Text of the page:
At the first sign of protein in your urine, you can take high blood pressure medicines to keep kidney damage from getting worse.
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How Is Diabetic Nephropathy Treated
Lowering blood pressure and maintaining blood sugar control are absolutely necessary to slow the progression of diabetic nephropathy. There are medications available which have been found to slow down the progression of kidney damage. They include:
- SGLT2 inhibitors including dapagliflozin , which helps control high blood sugar.Ã
- Angiotensin converting enzyme inhibitors can help slow down the progression of kidney damage. Although ACE inhibitorsâ including ramipril , quinapril , and lisinoprilâ are usually used to treat high blood pressure and other medical problems, they are often given to people with diabetes to prevent complications, even if their blood pressure is normal.
- Angiotensin receptor blockers can often be given insteadÃ if you have side effects from taking ACE inhibitors
If not treated, the kidneys will continue to fail and larger amounts of proteins can be detected in the urine. Advanced kidney failure requires treatment with dialysis or a kidney transplant.
How Diabetes Affects Your Kidneys
With diabetes being the leading cause of kidney disease, one may ask, how does diabetes affect your kidneys?
It is estimated that about a quarter of the people that have diabetes experience kidney disease. High blood sugar caused by diabetes can damage the blood vessels in the kidneys. The damage done to the blood vessels can lead to diabetic kidney disease. Over time, high blood sugar can cause the blood vessels to become narrowed and potentially blocked. Therefore, there is a lack of blood flow to the kidneys, leading to damage.
Another way diabetes affects your kidneys is through nerve damage. Nerves are essential for transmitting messages between the brain to other parts of the body, including the bladder. Your bladder will signal to the brain when the bladder is full. However, if nerves are damaged, then the signal will not reach your brain, and you may not feel that your bladder is full. When your bladder is continuously full, it can place pressure on your kidneys. The pressure placed on the kidneys can cause damage to them.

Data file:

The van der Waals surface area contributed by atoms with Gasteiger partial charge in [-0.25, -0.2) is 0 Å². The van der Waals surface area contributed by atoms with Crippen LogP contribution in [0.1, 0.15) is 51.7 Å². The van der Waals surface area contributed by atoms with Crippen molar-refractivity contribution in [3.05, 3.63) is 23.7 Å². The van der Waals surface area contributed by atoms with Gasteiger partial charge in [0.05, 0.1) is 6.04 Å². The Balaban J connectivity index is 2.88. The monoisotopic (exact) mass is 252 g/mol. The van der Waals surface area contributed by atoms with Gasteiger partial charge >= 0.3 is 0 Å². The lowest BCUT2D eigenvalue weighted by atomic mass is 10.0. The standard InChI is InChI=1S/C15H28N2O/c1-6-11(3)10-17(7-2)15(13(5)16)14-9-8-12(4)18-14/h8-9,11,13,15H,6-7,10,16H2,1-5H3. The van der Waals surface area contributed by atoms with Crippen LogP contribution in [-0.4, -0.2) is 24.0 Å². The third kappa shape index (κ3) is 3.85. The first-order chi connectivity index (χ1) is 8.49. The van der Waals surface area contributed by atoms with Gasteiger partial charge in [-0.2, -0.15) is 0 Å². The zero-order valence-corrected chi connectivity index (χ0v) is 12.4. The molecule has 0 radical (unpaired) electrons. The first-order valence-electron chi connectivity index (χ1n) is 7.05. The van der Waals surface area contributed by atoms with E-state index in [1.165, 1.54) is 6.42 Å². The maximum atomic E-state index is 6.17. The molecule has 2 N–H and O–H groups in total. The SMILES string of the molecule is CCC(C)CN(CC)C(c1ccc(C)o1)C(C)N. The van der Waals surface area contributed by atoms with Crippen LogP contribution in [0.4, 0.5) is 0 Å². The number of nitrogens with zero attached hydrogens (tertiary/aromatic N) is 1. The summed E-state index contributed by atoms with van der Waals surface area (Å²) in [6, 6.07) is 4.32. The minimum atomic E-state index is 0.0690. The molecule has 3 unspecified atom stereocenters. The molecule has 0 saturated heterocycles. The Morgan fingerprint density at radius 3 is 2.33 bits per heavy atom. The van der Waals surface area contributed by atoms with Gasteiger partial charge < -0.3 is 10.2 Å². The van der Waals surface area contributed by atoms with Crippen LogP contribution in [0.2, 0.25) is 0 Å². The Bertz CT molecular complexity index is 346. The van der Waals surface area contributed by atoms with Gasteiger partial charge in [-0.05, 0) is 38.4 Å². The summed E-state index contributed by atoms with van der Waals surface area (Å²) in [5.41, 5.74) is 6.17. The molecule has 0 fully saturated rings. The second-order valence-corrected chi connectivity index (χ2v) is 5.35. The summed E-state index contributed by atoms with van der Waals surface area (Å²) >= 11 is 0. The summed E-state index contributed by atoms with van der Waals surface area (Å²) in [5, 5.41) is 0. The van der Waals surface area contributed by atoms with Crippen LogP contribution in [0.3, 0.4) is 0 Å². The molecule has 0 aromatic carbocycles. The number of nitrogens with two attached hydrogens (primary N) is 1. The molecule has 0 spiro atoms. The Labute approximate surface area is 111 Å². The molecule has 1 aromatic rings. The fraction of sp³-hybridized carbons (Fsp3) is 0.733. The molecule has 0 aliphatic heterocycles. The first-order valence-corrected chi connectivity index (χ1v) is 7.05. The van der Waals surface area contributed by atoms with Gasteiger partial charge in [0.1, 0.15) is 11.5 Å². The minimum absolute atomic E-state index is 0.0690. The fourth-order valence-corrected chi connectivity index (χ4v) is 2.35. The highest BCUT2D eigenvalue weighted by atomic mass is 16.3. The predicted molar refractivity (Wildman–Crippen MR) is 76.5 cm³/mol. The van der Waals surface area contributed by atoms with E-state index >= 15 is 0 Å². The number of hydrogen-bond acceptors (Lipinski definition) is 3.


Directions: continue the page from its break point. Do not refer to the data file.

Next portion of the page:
In addition to the pressure on the kidneys, a urinary tract infection is more likely to occur if ones bladder is full for too long. Bacteria will grow quickly in urine, especially if the urine has a high sugar level. The bacteria has the potential to affect the kidneys if it spreads.
September 30, 2020 by Diabetes Care
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Reach Your Blood Glucose Goals
Your health care professional will test your A1C. The A1C is a blood test that shows your average blood glucose level over the past 3 months. This is different from the blood glucose checks that you may do yourself. The higher your A1C number, the higher your blood glucose levels have been during the past 3 months.
The A1C goal for many people with diabetes is below 7 percent. Ask your health care team what your goal should be. Reaching your goal numbers will help you protect your kidneys.
To reach your A1C goal, your health care professional may ask you to check your blood glucose levels. Work with your health care team to use the results to guide decisions about food, physical activity, and medicines. Ask your health care team how often you should check your blood glucose level.
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What Are The Early Signs Of Kidney Disease In Patients With Diabetes
The earliest sign of diabetic kidney disease is increased excretion of albumin in the urine. This is present long before the usual tests done in your doctor’s office show evidence of kidney disease, so it is important for you to have this test on a yearly basis. Weight gain and ankle swelling may occur. You will use the bathroom more at night. Your blood pressure may get too high. As a person with diabetes, you should have your blood, urine, and blood pressure checked at least once a year. This will lead to better control of your disease and early treatment of high blood pressure and kidney disease. Maintaining control of your diabetes can lower your risk of developing severe kidney disease.